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What insight does Pip gain into Wemmicks private life in Charles Dickens's Great...
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Wemmick’s Integrity Wemmick provides a complicated, yet interesting separation of his home life and work life. His home and work lives are as different in physical appearances as they are in personality differences. Many of his home habits allow him to express his care and decency, which contrasts with his mechanical work which lacks good value. Wemmick dedicates himself to separating the two so that he may keep his virtues intact while he works in the filth of Newgate. Wemmick is alone in his success of separation when compared to others such as Jaggers and Pip. Such dedication to keeping good values alive gives Wemmick much integrity. this is what pip gets from him
Posted by mahmood786 on July 25, 2011 at 3:09 PM (Answer #1)
In his search for a father throughout the narrative of Great Expectations, Pip seeks this parentage with Joe, but because he succumbs to the "rampages" of Mrs. Joe, Joe is unable to fulfill the role, Then in London, Pip finds some paternal warmth in John Wemmick. But, Mr. Wemmick leads a dual life: the one as a clerk with a "post-office mouth" and the other as the devoted son at Walworth, which is outside London. Wemmick has chosen to live outside London away from the grime and corruption. In the district of Walworth he has created "the castle," replete with moat, drawbridge, and cannon, the Stinger, that Wemmick fires for the delight of Aged Parent. Behind the fortifications, Wemmick has a miniature farm with a pig and some fowl. Then, as they drink punch in a shaded area, Wemmick tells Pip,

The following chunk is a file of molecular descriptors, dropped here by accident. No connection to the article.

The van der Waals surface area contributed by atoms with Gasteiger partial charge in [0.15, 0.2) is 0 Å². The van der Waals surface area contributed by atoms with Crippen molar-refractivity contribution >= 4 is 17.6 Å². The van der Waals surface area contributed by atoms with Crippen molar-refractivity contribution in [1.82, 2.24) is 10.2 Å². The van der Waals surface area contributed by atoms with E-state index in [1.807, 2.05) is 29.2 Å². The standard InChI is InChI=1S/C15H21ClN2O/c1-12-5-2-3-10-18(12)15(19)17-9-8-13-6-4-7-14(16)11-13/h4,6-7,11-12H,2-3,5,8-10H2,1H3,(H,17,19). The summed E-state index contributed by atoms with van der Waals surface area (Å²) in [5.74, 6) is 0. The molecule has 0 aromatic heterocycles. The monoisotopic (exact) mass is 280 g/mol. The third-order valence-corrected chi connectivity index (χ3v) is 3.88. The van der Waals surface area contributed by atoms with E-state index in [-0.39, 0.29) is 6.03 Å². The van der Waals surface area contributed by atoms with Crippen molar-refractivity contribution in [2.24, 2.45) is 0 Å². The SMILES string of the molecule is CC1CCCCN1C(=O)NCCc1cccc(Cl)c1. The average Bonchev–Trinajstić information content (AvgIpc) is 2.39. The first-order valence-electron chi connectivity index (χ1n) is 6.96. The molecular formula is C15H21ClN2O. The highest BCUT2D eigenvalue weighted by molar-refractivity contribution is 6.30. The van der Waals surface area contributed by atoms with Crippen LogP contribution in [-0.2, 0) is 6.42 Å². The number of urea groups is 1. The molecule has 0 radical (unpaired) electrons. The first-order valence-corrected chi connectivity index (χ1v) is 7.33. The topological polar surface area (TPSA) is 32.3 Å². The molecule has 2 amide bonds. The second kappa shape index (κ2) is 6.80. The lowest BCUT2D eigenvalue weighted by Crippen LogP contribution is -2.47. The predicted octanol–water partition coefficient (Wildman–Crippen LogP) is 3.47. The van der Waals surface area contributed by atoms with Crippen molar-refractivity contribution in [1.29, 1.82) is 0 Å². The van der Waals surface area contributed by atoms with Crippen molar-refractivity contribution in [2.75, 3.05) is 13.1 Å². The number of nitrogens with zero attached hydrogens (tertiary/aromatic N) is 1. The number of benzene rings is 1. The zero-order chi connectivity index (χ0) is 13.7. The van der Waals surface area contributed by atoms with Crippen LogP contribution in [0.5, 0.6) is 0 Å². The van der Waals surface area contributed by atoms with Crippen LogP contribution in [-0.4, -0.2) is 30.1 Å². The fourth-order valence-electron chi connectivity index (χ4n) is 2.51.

I am my own engineer, and my own carpenter, and my own plumber, and my own gardener, and my own Jack of all Trades."
“Well, it's a good thing, you know. It brushes the Newgate cobwebs away, and pleases the Aged Parent."
When Pip asks if Mr. Jaggers likes his property, Wemmick informs him that Mr. Jaggers has never been to Walworth:
“No: the office is one thing, and private life is another. When I go into the office, I leave the castle behind me, and when I come into the castle, I leave the office behind me.”
Mr. Wemmick separates his private live from his public life. The next morning Pip finds his boots cleaned by the kind Wemmick who is in the garden nodding and smiling at his old father. However, as they walk to little Britain and Mr. Jaggers's office, Mr. Wemmick transforms again to the dry little man with the mere post-office slot of a mouth:
By degrees, Wemmick got dryer and harder as we went along, and his mouth tightened into a post-office again. At last, when we got to his place of business and he pulled out his key from his coat-collar, he looked as unconscious of his Walworth property as if the Castle and the drawbridge and the arbour and the lake and the fountain and the Aged, had all been blown into space together by the last discharge of the Stinger.
While Pip is amazed at the duality of Wemmick, he is warmed by his charming dinner at Walworth and his comfortable stay, a stay that is certainly in contrast to his stays at Uncle Pumblechook's where he has been treated as much less than a guest.
Posted by mwestwood on July 25, 2011 at 4:35 PM (Answer #2)
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